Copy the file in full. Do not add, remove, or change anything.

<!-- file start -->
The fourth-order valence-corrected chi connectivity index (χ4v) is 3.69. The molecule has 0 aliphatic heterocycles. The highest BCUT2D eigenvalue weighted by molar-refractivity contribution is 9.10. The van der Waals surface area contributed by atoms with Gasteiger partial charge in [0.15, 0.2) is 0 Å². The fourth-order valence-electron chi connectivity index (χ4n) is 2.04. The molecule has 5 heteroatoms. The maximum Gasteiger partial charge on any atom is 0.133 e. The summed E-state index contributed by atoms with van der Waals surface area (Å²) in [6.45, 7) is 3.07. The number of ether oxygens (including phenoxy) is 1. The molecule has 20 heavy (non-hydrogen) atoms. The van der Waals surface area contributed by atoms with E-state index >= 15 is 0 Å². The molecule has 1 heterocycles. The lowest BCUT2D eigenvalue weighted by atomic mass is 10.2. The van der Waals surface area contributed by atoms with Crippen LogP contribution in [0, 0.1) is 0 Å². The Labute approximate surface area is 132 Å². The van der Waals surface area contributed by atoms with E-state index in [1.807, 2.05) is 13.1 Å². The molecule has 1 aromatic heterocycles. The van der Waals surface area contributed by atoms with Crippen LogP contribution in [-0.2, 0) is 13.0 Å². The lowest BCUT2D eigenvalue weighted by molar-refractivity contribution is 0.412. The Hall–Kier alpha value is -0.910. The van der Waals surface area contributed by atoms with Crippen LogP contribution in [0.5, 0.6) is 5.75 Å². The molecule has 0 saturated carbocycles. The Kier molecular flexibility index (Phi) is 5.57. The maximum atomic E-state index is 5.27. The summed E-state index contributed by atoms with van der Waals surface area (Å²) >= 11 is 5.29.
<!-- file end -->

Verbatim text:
The fourth-order valence-corrected chi connectivity index (χ4v) is 3.69. The molecule has 0 aliphatic heterocycles. The highest BCUT2D eigenvalue weighted by molar-refractivity contribution is 9.10. The van der Waals surface area contributed by atoms with Gasteiger partial charge in [0.15, 0.2) is 0 Å². The fourth-order valence-electron chi connectivity index (χ4n) is 2.04. The molecule has 5 heteroatoms. The maximum Gasteiger partial charge on any atom is 0.133 e. The summed E-state index contributed by atoms with van der Waals surface area (Å²) in [6.45, 7) is 3.07. The number of ether oxygens (including phenoxy) is 1. The molecule has 20 heavy (non-hydrogen) atoms. The van der Waals surface area contributed by atoms with E-state index >= 15 is 0 Å². The molecule has 1 heterocycles. The lowest BCUT2D eigenvalue weighted by atomic mass is 10.2. The van der Waals surface area contributed by atoms with Crippen LogP contribution in [0, 0.1) is 0 Å². The Labute approximate surface area is 132 Å². The van der Waals surface area contributed by atoms with E-state index in [1.807, 2.05) is 13.1 Å². The molecule has 1 aromatic heterocycles. The van der Waals surface area contributed by atoms with Crippen LogP contribution in [-0.2, 0) is 13.0 Å². The lowest BCUT2D eigenvalue weighted by molar-refractivity contribution is 0.412. The Hall–Kier alpha value is -0.910. The van der Waals surface area contributed by atoms with Crippen LogP contribution in [0.5, 0.6) is 5.75 Å². The molecule has 0 saturated carbocycles. The Kier molecular flexibility index (Phi) is 5.57. The maximum atomic E-state index is 5.27. The summed E-state index contributed by atoms with van der Waals surface area (Å²) >= 11 is 5.29.